Microsoft promises to study impact of right-to-repair, act on findings

The company will look at how right-to-repair can reduce the company's contributions to climate change and e-waste

Microsoft has agreed to study the impact of making device repair easier and act on those findings by the end of 2022.

As reported by Grist (via The Verge), Microsoft’s small but important step forward in the ongoing battle for the right-to-repair started in June when an investor advocacy nonprofit called As You Sow filed a shareholder resolution urging the company to analyze the “environmental and social benefits” of improving device repairability.

Following months of negotiations, Microsoft agreed to comply as well as act on the findings. The study will look at how increasing access to parts and information needed for repair can reduce the company’s contributions to climate change and electronic waste (often called e-waste).

Grist notes that this is the first time a U.S. manufacturer agreed to change repair policies following investor pressure, but it may not be the last time. Green Century, a mutual fund focused on environmentally responsible investing, filed two similar right-to-repair resolutions with other U.S. companies, Apple and Deere & Co., the company behind the John Deere tractor.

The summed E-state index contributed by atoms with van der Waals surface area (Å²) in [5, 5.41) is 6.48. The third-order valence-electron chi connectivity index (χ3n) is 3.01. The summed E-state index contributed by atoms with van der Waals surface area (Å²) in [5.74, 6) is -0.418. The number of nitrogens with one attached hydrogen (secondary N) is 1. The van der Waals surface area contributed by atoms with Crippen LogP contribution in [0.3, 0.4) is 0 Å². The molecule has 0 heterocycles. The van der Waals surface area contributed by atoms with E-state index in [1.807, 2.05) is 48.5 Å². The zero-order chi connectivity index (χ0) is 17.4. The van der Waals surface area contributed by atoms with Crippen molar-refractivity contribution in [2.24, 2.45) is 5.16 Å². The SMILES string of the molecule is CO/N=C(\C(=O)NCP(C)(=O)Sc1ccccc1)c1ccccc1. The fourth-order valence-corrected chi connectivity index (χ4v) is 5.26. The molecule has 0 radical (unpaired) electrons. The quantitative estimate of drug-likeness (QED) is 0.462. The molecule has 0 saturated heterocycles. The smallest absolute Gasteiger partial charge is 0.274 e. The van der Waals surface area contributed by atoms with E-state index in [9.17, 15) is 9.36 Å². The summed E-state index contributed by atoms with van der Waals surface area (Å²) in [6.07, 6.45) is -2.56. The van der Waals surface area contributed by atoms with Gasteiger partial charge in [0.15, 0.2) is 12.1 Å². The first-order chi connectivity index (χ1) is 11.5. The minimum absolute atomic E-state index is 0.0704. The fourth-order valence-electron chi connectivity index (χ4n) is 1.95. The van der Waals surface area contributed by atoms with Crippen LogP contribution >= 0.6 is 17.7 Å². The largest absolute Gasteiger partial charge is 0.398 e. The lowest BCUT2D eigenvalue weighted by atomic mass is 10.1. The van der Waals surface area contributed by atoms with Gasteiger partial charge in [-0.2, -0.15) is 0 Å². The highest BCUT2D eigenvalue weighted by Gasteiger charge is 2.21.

Microsoft confirmed to The Verge that it will use the findings from the study to “guide [its] product design and plans for expanding device repair options.” Unfortunately, the public may never see the full details. Microsoft will need to publish a summary of the study by May 2022, but not the full study (the company cited concerns of trade secrets for this).

It’s also worth noting that Microsoft has lobbied against right-to-repair laws in several states, including Colorado and Washington.

All in all, this is an important step forward, but it is just a step. That Microsoft has publicly committed to investigating the impact of right-to-repair is important, but if the company doesn’t change how it makes products, then the commitment won’t mean much.

Source: Grist Via: The Verge